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August 16, 2014
The End of Summer’s Anarchy

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Next week, the girls start school. On top of them both moving to a new school, the six year old will be in 1st Grade, our young family’s first encounter with an actual numbered grade. There is a strange dual sense of routine and tragedy to all of this, the end of summer’s anarchy.

Summer has sped past, and to be on the verge of that rigid school schedule is both comforting and jarring. Bed times will become regular and earlier. Traffic will become worse. There will be homework. Will I miss the free-for-all, the movie nights, the sticky-handed, barefoot little girls running riot? Yes, of course. My preferred state of being is child-centric chaos.

But I have reconciled myself to the loss. The girls absorb so much from school in addition to education, and they love their little friends. (The new school makes little difference here. And four and six, all other children are your friends.) In a way, it will be a comfort to return to a system, a sort of order. Life is full of disruptions, but at least the kids are in school.

There is tragedy, too, as is always the case with the passage of time. At which moment did we stop having at least one baby around? Was there a time when the six year old didn’t read every available word? Little unsettling questions, little gaps in the assurance that I’m keeping a handle on everything, that I am savoring the girls’ passage through childhood, that their growing up will not catch me by surprise.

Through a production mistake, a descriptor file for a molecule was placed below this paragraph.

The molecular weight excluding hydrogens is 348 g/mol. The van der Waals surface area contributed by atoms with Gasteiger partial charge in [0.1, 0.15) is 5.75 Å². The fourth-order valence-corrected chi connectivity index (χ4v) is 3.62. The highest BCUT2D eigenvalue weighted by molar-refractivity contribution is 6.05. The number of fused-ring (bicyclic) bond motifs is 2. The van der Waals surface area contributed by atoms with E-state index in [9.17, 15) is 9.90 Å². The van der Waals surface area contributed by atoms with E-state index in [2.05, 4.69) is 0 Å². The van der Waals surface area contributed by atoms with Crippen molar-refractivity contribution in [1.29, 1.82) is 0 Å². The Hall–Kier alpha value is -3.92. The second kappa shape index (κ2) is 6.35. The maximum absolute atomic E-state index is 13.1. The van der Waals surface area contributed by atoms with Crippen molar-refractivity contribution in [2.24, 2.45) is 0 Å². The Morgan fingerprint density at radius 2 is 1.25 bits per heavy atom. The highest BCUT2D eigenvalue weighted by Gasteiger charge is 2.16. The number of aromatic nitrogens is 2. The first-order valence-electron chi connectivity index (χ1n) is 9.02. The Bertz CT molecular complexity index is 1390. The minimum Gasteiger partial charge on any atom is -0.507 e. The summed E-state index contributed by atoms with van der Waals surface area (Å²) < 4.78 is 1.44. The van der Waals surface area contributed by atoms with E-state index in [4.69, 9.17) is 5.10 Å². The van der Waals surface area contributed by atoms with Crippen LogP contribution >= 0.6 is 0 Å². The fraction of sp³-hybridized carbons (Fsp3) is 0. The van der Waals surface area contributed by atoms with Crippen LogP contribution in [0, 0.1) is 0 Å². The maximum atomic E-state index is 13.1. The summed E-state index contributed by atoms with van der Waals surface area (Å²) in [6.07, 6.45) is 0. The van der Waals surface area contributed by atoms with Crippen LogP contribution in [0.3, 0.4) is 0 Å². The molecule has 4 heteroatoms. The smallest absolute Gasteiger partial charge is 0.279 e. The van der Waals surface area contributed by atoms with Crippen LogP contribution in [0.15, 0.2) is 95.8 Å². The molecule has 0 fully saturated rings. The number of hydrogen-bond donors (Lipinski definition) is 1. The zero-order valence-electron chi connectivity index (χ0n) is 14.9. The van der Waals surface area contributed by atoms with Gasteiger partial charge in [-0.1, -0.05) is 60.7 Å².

I am not missing their slow transformations, even as I am. What children are cannot be bottled and preserved, much as we might want to keep them frozen at any particular phase.

So, 1st grade it is.

Onward. 

August 10, 2014
Fell asleep watching baseball. Cox family tradition.

Fell asleep watching baseball. Cox family tradition.

August 10, 2014
Road testing garbage cans. A favorite Container Store activity.

Road testing garbage cans. A favorite Container Store activity.

August 3, 2014
The four year old has mastered the art of ninja sword placement.

The four year old has mastered the art of ninja sword placement.

July 7, 2014
Batgirl and Black Canary-the Birds of Prey are ready to fight for justice!

Batgirl and Black Canary-the Birds of Prey are ready to fight for justice!

July 6, 2014
Batgirl in progress.

Batgirl in progress.

June 6, 2014
The kindergarten graduate!

The kindergarten graduate!

June 4, 2014
Birthday girl triumphant!

Birthday girl triumphant!

May 25, 2014
Of Time, the River

Time and human development are liquid materials, flowing past our feet, a broad and shallow river of infinite width rolling over a primordial setting, the Nile or the Platte before they were quantified by human eyes. Children are born, and though they age and change, who they are is constant in the present. Their character is spread across infancy, toddlerhood and full childhood as if they are the same person, a fixed point, unfolding new facets with every stage, but unchanged in their essence. Often, I look at a picture of the girls from a year ago and find myself surprised to see the little one’s hair so much shorter, or the six year old in clothes I know stand no chance of fitting her today. But, at the same time, their faces seem so much the same, and I have trouble remembering how their characters once were different from the people they are now.